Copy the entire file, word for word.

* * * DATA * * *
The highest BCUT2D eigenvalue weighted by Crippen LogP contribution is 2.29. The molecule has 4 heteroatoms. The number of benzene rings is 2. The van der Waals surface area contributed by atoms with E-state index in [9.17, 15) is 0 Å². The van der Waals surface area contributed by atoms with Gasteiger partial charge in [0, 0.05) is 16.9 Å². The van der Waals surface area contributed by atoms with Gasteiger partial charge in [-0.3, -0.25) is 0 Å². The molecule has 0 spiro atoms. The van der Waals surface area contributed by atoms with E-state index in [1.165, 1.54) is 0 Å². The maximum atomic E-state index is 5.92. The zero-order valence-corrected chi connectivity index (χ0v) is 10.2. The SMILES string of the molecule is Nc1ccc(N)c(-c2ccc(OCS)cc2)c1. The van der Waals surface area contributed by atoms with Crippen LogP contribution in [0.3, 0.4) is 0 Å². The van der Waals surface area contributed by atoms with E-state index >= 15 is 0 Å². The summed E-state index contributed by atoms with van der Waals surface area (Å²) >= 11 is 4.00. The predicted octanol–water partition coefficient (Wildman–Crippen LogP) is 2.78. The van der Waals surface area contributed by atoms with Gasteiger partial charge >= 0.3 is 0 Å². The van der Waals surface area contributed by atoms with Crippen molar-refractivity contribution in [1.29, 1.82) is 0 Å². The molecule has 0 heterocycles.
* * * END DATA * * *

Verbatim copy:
The highest BCUT2D eigenvalue weighted by Crippen LogP contribution is 2.29. The molecule has 4 heteroatoms. The number of benzene rings is 2. The van der Waals surface area contributed by atoms with E-state index in [9.17, 15) is 0 Å². The van der Waals surface area contributed by atoms with Gasteiger partial charge in [0, 0.05) is 16.9 Å². The van der Waals surface area contributed by atoms with Gasteiger partial charge in [-0.3, -0.25) is 0 Å². The molecule has 0 spiro atoms. The van der Waals surface area contributed by atoms with E-state index in [1.165, 1.54) is 0 Å². The maximum atomic E-state index is 5.92. The zero-order valence-corrected chi connectivity index (χ0v) is 10.2. The SMILES string of the molecule is Nc1ccc(N)c(-c2ccc(OCS)cc2)c1. The van der Waals surface area contributed by atoms with Crippen LogP contribution in [0.3, 0.4) is 0 Å². The van der Waals surface area contributed by atoms with E-state index >= 15 is 0 Å². The summed E-state index contributed by atoms with van der Waals surface area (Å²) >= 11 is 4.00. The predicted octanol–water partition coefficient (Wildman–Crippen LogP) is 2.78. The van der Waals surface area contributed by atoms with Gasteiger partial charge >= 0.3 is 0 Å². The van der Waals surface area contributed by atoms with Crippen molar-refractivity contribution in [1.29, 1.82) is 0 Å². The molecule has 0 heterocycles.